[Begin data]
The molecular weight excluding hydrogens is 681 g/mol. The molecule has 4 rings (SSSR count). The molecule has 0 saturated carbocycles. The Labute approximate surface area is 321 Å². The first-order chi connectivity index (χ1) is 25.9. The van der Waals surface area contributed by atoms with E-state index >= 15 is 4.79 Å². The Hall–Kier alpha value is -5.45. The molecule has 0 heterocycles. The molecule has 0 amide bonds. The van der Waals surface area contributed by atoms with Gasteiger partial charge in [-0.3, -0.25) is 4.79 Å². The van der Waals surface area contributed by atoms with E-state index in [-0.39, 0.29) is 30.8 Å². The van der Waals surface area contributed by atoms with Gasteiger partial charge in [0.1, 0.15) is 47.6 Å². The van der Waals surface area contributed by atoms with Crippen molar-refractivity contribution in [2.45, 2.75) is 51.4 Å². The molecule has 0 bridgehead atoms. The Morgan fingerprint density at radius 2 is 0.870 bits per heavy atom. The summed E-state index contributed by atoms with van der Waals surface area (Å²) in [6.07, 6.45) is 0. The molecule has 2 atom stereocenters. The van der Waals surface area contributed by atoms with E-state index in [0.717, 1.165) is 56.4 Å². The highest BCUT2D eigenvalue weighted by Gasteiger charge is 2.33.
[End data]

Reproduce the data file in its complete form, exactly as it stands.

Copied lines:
The molecular weight excluding hydrogens is 681 g/mol. The molecule has 4 rings (SSSR count). The molecule has 0 saturated carbocycles. The Labute approximate surface area is 321 Å². The first-order chi connectivity index (χ1) is 25.9. The van der Waals surface area contributed by atoms with E-state index >= 15 is 4.79 Å². The Hall–Kier alpha value is -5.45. The molecule has 0 heterocycles. The molecule has 0 amide bonds. The van der Waals surface area contributed by atoms with Gasteiger partial charge in [-0.3, -0.25) is 4.79 Å². The van der Waals surface area contributed by atoms with E-state index in [-0.39, 0.29) is 30.8 Å². The van der Waals surface area contributed by atoms with Gasteiger partial charge in [0.1, 0.15) is 47.6 Å². The van der Waals surface area contributed by atoms with Crippen molar-refractivity contribution in [2.45, 2.75) is 51.4 Å². The molecule has 0 bridgehead atoms. The Morgan fingerprint density at radius 2 is 0.870 bits per heavy atom. The summed E-state index contributed by atoms with van der Waals surface area (Å²) in [6.07, 6.45) is 0. The molecule has 2 atom stereocenters. The van der Waals surface area contributed by atoms with E-state index in [0.717, 1.165) is 56.4 Å². The highest BCUT2D eigenvalue weighted by Gasteiger charge is 2.33.